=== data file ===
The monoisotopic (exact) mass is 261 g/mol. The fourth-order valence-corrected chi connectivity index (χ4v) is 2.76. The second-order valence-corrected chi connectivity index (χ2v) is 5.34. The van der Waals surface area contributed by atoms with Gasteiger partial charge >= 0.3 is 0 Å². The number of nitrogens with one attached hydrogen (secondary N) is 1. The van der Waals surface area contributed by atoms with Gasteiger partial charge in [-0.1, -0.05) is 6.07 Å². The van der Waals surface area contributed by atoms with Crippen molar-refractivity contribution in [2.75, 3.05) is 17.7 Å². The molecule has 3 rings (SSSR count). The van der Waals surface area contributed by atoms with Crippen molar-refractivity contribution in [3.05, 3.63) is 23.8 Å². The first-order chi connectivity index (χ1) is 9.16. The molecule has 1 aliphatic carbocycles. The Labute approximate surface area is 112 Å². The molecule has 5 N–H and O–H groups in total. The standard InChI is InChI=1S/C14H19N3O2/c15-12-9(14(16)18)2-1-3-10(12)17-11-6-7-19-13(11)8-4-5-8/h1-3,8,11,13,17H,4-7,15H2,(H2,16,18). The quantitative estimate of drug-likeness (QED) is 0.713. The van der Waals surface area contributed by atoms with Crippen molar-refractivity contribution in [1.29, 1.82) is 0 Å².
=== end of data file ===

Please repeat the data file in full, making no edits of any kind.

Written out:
The monoisotopic (exact) mass is 261 g/mol. The fourth-order valence-corrected chi connectivity index (χ4v) is 2.76. The second-order valence-corrected chi connectivity index (χ2v) is 5.34. The van der Waals surface area contributed by atoms with Gasteiger partial charge >= 0.3 is 0 Å². The number of nitrogens with one attached hydrogen (secondary N) is 1. The van der Waals surface area contributed by atoms with Gasteiger partial charge in [-0.1, -0.05) is 6.07 Å². The van der Waals surface area contributed by atoms with Crippen molar-refractivity contribution in [2.75, 3.05) is 17.7 Å². The molecule has 3 rings (SSSR count). The van der Waals surface area contributed by atoms with Crippen molar-refractivity contribution in [3.05, 3.63) is 23.8 Å². The first-order chi connectivity index (χ1) is 9.16. The molecule has 1 aliphatic carbocycles. The Labute approximate surface area is 112 Å². The molecule has 5 N–H and O–H groups in total. The standard InChI is InChI=1S/C14H19N3O2/c15-12-9(14(16)18)2-1-3-10(12)17-11-6-7-19-13(11)8-4-5-8/h1-3,8,11,13,17H,4-7,15H2,(H2,16,18). The quantitative estimate of drug-likeness (QED) is 0.713. The van der Waals surface area contributed by atoms with Crippen molar-refractivity contribution in [1.29, 1.82) is 0 Å².